Cancer Care in a Hurricane
American history should teach us that nothing peaceful stays peaceful. The threat to the Affordable Care Act feels like another venture in betrayal of poor and minorities in our country. Is this act of repeal of Obamacare the new Jim Crow in health care, the reexperiencing of the Trail of Tears, and/or another chapter in the long story of slavery? Today, many millions of families are poised to step backwards in their healthcare: giving up their health insurance will be a challenge to their budgets, their bodies, and their beliefs in America. Healthcare is being taken away by the government without any replacement that has been discussed, understood, or agreed upon. Years of living with the fear of a major illness affecting one or more in the family now returns to the present conditions of existence. Hours spent in deciding whether to skip a meal or skip a prescription drug are now back with even more uncertainty. Thoughts of preventing illness through early detection, visits to primary physicians, or specialists is out of the question. The world of adult decisions about help is about to be turned upside down.
These changes effect me deeply. I have been part of a volunteer organization working to deeply reduce the amount of death from cancer in our poorest citizens. For the past two years, a great staff of physicians, ministers, educators, students, and community organizers have come together to offer cancer education and navigation to screening and treatment to poor people, the disabled, and minorities. We have met in wonderful churches offering free dinners and shared time to discuss the importance of early detection. Community centers have made room for us to introduce navigation as a new and vital concept to provide help to people confused by the healthcare system. Local foundations have stepped up to offer us monies to support our activities. Even a federal agency has seen the merit of what we are pioneering in terms of making sure every patient that wants help navigating the maze of healthcare gets that help.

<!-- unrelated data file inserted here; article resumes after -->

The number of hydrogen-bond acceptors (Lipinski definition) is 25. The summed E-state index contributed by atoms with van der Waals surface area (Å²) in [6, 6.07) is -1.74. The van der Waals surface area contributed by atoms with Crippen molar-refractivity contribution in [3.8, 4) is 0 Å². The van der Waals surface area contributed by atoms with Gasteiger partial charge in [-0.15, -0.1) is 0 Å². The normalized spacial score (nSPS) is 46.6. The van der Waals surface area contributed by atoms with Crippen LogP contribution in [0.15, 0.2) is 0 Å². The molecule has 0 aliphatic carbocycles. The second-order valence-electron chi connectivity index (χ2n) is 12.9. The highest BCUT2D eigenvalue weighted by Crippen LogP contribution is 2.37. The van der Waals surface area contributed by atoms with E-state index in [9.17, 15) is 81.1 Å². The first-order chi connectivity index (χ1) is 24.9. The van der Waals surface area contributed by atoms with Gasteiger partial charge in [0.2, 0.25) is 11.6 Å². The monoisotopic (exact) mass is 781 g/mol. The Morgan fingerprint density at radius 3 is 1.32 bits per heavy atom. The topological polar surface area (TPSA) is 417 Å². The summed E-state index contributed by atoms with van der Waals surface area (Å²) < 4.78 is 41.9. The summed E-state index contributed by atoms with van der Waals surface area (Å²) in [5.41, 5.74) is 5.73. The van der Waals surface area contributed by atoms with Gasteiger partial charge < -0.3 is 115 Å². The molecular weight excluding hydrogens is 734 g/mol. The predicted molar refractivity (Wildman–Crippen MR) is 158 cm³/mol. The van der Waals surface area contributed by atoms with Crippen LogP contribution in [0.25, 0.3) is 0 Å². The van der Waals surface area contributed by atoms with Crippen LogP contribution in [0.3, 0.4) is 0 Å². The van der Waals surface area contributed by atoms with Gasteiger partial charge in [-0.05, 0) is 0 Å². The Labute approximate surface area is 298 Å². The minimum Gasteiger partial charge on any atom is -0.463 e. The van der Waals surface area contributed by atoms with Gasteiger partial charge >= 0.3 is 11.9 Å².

We have heard stories from people about their fears about doctors who are rude, confusing, and without sufficient time.We have listened to people describe how family members have died because they did not get their cancers caught soon enough. Overall, the people we have met with in all of our conferences have been glad to see us, eager to sign up for exams, and interested in their general health being the source of discussion. Compassionate discussion with a doctor, a navigator, an ally can be a transformative experience for everyone.
We are continuing our meetings with churches and other social agencies to spread our one message: cancer, once detected early, can be stopped. Our group of Navigators are also going to stay in this process, bringing their passion for justice in health to our meetings. And, our beautiful health centers are continuing to see and help people wanting to be healthy, even as their workload is bound to expand. In short, we are going into this expected hurricane of opposition with the hope that we have the strength and resilience to withstand the mighty waves we are sure to face. I urge you to join us. Go to our website:cancerjusticenetwork.org for more information on our schedules, our phone numbers, and our efforts.
by Steve Sunderland
Read about the latest progress we are making as a Cancer Justice Network.